Talk about a political football in an election year; probably no other legislative package is more politically charged right now than California Attorney General Kamala Harris’s California Homeowner Bill of Rights, which she introduced February 29. Although it has been a bumpy ride so far, it looks like Harris is slowly getting her way as components of the package continue to work their way through the legislative system.
Composed of six separate bills, a statement from Harris’s office described the Bill of Rights package as necessary “to protect homeowners from unfair practices by banks and mortgage companies and to help consumers and communities with the state’s urgent mortgage and foreclosure crisis.”
Harris’ participation was instrumental in orchestrating the $25 billion settlement among the nation’s five largest banks, 49 state attorneys general and federal agencies. Since introducing the California package of bills she has been criticized for attempting to take the restrictions and regulations imposed by the national settlement and making them permanent law in California, the state which stands to benefit the most from the national settlement (to the tune of $18 billion).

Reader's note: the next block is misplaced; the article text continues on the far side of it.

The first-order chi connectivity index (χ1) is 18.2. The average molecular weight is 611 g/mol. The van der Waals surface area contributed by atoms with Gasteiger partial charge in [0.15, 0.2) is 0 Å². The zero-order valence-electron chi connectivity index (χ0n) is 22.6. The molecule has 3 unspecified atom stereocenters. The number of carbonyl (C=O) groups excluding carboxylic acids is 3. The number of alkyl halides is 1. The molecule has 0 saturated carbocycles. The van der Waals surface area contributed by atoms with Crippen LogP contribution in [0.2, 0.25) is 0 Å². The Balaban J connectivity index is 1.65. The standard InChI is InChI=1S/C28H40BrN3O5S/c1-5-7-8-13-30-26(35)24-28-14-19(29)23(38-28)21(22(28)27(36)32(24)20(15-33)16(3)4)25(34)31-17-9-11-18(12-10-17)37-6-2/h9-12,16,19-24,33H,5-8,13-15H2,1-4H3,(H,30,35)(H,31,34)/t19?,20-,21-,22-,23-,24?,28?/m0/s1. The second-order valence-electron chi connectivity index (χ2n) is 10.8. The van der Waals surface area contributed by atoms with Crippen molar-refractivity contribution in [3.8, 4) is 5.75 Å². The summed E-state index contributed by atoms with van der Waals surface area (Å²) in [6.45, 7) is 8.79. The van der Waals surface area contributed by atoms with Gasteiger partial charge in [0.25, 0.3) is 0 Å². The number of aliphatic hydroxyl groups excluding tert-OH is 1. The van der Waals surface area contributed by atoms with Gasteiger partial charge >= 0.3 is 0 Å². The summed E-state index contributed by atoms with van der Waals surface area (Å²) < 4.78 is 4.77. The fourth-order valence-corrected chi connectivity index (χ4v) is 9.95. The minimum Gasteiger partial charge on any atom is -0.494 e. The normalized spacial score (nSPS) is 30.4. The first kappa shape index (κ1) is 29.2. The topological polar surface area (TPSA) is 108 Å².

There was a hiccup in April, which members of the press called a setback when two of the component bills were pulled by the state Assembly Committee on Banking and Finance just moments before Harris was to testify on them.
One was a bill aimed at prohibiting so-called “dual tracking” in California, a practice where the banks simultaneously negotiate a loan modification with a homeowner while at the same time proceeding with the foreclosure process. The other was a bill mandating that servicers provide borrowers with a single point of contact in the foreclosure process.
Here’s a brief overview of the six components that make up the complete package (for the full rundown of specifics on each component click on the link above for the California Homeowner Bill of Rights):
- Assembly Bill 1602/Senate Bill 1470 — The Foreclosure Reduction Act of 2012
- Assembly Bill 2425/Senate Bill 1471 — Due Process Reform Legislation
- Assembly Bill 2314/Senate Bill 1472 — Blight Prevention Legislation
- Assembly Bill 2610/Senate Bill 1473 — Tenant Protection Legislation
- Assembly Bill 1950 — Enhancement of Attorney General Enforcement
- Assembly Bill 1763/Senate Bill 1474 — Special Grand Jury
Coming up next…the teams take the field and start following the political playbook.
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